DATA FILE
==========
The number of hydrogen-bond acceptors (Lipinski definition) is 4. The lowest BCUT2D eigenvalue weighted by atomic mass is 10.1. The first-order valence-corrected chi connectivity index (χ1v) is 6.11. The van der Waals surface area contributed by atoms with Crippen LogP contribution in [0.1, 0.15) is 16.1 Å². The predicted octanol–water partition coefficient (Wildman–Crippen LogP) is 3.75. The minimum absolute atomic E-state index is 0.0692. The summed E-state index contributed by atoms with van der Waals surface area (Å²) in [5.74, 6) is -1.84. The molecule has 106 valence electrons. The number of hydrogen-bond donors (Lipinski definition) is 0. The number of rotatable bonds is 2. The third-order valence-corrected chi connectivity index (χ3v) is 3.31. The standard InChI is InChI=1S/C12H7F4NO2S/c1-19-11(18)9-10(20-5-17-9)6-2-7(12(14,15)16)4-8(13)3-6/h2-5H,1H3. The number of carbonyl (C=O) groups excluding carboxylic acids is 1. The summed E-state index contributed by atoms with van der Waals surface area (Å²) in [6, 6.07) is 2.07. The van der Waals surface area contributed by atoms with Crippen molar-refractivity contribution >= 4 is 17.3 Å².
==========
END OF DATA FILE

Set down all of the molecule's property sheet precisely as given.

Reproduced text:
The number of hydrogen-bond acceptors (Lipinski definition) is 4. The lowest BCUT2D eigenvalue weighted by atomic mass is 10.1. The first-order valence-corrected chi connectivity index (χ1v) is 6.11. The van der Waals surface area contributed by atoms with Crippen LogP contribution in [0.1, 0.15) is 16.1 Å². The predicted octanol–water partition coefficient (Wildman–Crippen LogP) is 3.75. The minimum absolute atomic E-state index is 0.0692. The summed E-state index contributed by atoms with van der Waals surface area (Å²) in [5.74, 6) is -1.84. The molecule has 106 valence electrons. The number of hydrogen-bond donors (Lipinski definition) is 0. The number of rotatable bonds is 2. The third-order valence-corrected chi connectivity index (χ3v) is 3.31. The standard InChI is InChI=1S/C12H7F4NO2S/c1-19-11(18)9-10(20-5-17-9)6-2-7(12(14,15)16)4-8(13)3-6/h2-5H,1H3. The number of carbonyl (C=O) groups excluding carboxylic acids is 1. The summed E-state index contributed by atoms with van der Waals surface area (Å²) in [6, 6.07) is 2.07. The van der Waals surface area contributed by atoms with Crippen molar-refractivity contribution >= 4 is 17.3 Å².